The rate of fatal drug overdoses in the U.S. more than doubled since 1999, outpacing suicide and car accidents in 2015 as a cause of death, according to a new report by the Centers for Disease Control and Prevention.
CDC researchers examined data from the National Vital Statics System to see the effects of drug trends across the nation from 1999 to 2015.
Rates of fatal drug overdoses have dramatically increased since 1999, rising from 6.1 deaths per 100,000 people to 16.3 deaths per 100,000 in 2015, according to the CDC report.
That number is higher than the rate of death for suicides in the U.S., 13.4 deaths per 100,000, or the rate of death from car accidents, 11.1 deaths per 100,000 residents.
The overall number of deaths due to opioid overdoses quadrupled during the same time period, according to figures previously published by the CDC. Opioids killed more than 33,000 people in 2015, more than any year on record, according to the CDC, which estimates that 91 Americans die every day from an opioid overdose.
Some 500,000 Americans died from 2000 to 2015 as a result of the opioid epidemic, the CDC says.
People in all age groups were more at risk for dying from drug overdoses but those between their mid-40s and their 60s were hardest hit, according to the new report.
And despite persistent concerns over teens and young adults abusing drugs, middle-aged adults were the most likely to suffer a fatal overdose, according to the report.
People between the ages of 54 to 65 saw the biggest percent increase in fatal drug overdoses during the study period, rising nearly five-fold from 4.2 deaths per 100,000 to 21.8 deaths in 2015.
Americans between the ages of 45 to 54 had the highest rate of fatal drug overdoses overall in 2015, with 30 deaths reported per 100,000.
Dr. Caleb Alexander, a co-director for the Johns Hopkins Center for Drug Safety and Effectiveness, said the report shows overdose deaths related to opioids are increasing at an "incredible rate"
"Each year I think it's hard to imagine it getting much worse and yet last year we had the highest number of deaths on record," Alexander said.
Alexander pointed out that the data highlighted how many people the drugs have impacted from across various age groups.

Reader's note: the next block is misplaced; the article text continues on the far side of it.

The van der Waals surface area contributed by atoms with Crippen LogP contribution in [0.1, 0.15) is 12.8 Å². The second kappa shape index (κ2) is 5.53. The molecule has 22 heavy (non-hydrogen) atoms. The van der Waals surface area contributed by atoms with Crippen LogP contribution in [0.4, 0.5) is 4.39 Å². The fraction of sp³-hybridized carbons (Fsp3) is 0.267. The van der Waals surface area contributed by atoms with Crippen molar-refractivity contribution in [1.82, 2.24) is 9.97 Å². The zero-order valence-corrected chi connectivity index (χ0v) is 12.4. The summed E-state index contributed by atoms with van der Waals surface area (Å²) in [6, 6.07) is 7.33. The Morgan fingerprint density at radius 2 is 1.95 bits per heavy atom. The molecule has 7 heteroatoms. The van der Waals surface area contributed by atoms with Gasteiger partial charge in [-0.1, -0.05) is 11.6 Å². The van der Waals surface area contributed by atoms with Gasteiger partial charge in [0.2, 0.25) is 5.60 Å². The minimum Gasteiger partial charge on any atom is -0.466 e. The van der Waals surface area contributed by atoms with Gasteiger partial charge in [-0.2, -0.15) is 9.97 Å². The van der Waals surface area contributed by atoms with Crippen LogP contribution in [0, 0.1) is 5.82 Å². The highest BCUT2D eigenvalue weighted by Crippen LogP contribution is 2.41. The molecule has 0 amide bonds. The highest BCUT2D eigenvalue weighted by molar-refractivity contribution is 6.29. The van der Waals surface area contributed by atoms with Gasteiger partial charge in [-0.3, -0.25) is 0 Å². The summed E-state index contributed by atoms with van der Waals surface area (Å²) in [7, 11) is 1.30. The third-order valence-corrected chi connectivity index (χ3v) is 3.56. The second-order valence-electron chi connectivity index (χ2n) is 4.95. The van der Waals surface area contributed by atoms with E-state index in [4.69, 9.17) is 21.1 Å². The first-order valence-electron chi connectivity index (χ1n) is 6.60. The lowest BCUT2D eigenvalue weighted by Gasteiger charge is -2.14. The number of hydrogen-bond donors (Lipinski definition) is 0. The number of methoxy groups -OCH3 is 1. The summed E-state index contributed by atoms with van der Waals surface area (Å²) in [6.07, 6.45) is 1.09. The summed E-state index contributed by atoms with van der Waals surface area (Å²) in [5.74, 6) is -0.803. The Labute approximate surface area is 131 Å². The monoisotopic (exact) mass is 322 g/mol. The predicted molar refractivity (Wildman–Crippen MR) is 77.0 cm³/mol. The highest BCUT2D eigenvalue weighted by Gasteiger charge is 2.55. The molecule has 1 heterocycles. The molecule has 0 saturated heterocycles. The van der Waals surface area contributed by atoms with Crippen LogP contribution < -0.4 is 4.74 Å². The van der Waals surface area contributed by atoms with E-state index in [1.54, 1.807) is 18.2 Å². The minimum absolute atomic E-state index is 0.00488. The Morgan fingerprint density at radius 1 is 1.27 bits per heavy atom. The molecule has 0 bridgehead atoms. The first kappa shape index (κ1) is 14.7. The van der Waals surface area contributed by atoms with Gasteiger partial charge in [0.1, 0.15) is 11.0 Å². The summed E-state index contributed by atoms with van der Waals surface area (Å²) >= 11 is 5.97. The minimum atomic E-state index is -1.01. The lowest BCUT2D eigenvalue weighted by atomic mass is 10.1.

"Sometimes there's this perception that this is a problem of only teenagers or young adults and nothing could be further from the truth," Alexander said. "Middle aged and elderly adults are also being affected by the epidemic."
The deadly spread of illicit opioids were also reflected in the numbers. The percentage of fatal overdoses related to heroin more than tripled from 8 percent in 2010 to 25 percent in 2015. Synthetic opioids also took a heavy toll accounting for 18 percent of fatal overdose deaths in 2015 up from 8 percent in 2010.
But the increase was not all due to opioids, the percent of drug deaths from cocaine increased slightly to 13 percent in 2015 compared to 11 percent in 2010.
The percentage of overdose deaths due to natural and semisynthetic opioids -- which includes prescription heroin drugs oxycodone and hydrocodone -- decreased from 29 percent in 2010 to 24 percent in 2015.
In 2015 the states hardest hit by fatal drug overdoses were West Virginia with 41.5 deaths per 100,000 people, New Hampshire (34.3), Kentucky (29.9) and Ohio (29.9.)
Dr. Corey Slovis, chairman of department of emergency medicine at Vanderbilt University Medical Center and medical director of the National Fire Department and National Airport, said the current drug epidemic is "the worst that I've ever seen it."
With opioid use increasing, Slovis said emergency services has had a hard time responding to all the overdose calls.
"It's that it's not just heroin anymore between the fentanyl [and] of the synthetic variants including carfentanil" an elephant tranquilizer, said Slovis.
Slovis said some illicit synthetic opioids can be 50 to 100 times more potent than heroin.
Fentanyl and Carfentanil, which was designed to be an elephant tranquilizer, has led in some instances to EMS personnel running out of the opioid antidote Narcan while treating a single patient, he said. Rather than use one or two doses they're using 10 doses to try and save a patient's life.
"When you use an elephant tranquilizer on a human, bad things are going to happen," Slovis said, explaining EMS personnel had to double the amount of Narcan they bring with them in the field.
Shelly Prasad Chawla contributed to this article. She is a resident physician of Internal Medicine in Chicago and a resident in the ABC News Medical Unit.